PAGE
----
New York Courts’ Long-Arm Jurisdiction

The Harvard
Corporate Governance Blog has a post
discussing a recent judgment that confers significant long-arm jurisdiction to
the New York Courts. Here is the summary:
November 20, 2012, the New York Court of Appeals issued an opinion that is of
substantial importance to international banks and financial institutions that
maintain and use correspondent banking accounts in New York. In Licci v.
Lebanese Canadian Bank, SAL (N.Y. Nov. 20, 2012), the Court of Appeals held
that a non-U.S. bank’s maintenance and use of such an account to effect
“dozens” of wire transfers, worth millions of dollars, on behalf of a non-U.S.
client was sufficient to form the basis for personal jurisdiction under the New
York State long-arm statute, N.Y. C.P.L.R. § 302(a)(1). Due to the prevalence
of U.S. dollar-denominated financial transactions, many non-U.S. banks maintain
and use correspondent accounts in New York. As a result, the Licci decision has
the potential to increase plaintiffs’ ability to establish personal
jurisdiction over non-U.S. financial intuitions in state and federal courts in
New York.

This development may be of
particular interest to Indian banks without any direct presence in New York,
but who may be dealing through correspondent banks within that state. They
could potentially be exposed to actions before a New York court.

About the author

Umakanth Varottil

Umakanth Varottil is an Associate Professor at the Faculty of Law, National University of Singapore. He specializes in corporate law and governance, mergers and acquisitions and cross-border investments. Prior to his foray into academia, Umakanth was a partner at a pre-eminent law firm in India.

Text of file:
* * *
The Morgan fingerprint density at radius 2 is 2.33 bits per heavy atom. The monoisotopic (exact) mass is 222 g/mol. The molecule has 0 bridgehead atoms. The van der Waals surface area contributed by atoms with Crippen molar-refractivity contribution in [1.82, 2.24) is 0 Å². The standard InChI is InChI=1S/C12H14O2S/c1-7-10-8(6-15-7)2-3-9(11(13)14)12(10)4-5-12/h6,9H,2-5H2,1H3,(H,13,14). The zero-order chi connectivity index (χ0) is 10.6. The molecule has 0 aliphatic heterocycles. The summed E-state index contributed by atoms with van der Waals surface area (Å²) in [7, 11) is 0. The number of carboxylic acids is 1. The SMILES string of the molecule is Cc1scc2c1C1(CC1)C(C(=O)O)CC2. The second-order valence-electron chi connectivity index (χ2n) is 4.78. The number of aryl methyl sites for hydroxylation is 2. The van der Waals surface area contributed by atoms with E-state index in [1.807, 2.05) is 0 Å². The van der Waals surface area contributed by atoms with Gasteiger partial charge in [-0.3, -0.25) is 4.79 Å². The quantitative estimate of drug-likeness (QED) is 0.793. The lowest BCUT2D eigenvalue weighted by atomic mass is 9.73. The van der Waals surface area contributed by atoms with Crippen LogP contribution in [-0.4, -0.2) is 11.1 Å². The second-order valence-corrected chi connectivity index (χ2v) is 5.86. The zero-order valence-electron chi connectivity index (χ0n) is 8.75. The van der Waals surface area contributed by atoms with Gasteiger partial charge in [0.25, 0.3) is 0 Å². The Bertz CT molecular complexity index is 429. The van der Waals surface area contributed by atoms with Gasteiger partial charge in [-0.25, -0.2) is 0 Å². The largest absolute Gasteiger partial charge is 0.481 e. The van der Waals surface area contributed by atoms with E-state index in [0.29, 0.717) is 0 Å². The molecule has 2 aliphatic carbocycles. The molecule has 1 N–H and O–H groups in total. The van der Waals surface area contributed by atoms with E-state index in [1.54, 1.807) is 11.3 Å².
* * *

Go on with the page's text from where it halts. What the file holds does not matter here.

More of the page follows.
1 comment

  • Off-hand (for in-depth deliberation by international law experts):

    The NY Court's opinion does bear out the potentials for aggrieved parties to invoking the long-arm jurisdiction of the US courts, in the US. That prima facie has opened up 'Pandora's box' , and, to say the least, typically entails far reaching consequences of international magnitude. Provided, though, in any given case, the type or nature of the transactions of a non-US entity squarely fits into the specific parameters referred to.

    But the nagging point of doubt of great concern, -which is likely to be raised by such entities, if and faced with any such dispute- is, whether any national court (e.g. in the US as herein) would be judicially right, if the principles or thus far followed practice of international law / jurisprudence, in unilaterally assuming such a long-arm jurisdiction; thereby, ignoring or by-passing the inherent jurisdictional powers of the other nation (to which the entity belongs).

    As is recalled, in some of the tax cases (for instance, in India, in a series of cases of a recent origin, like Vodafone) a similar kind of doubt has been brought up but continues to be debated.

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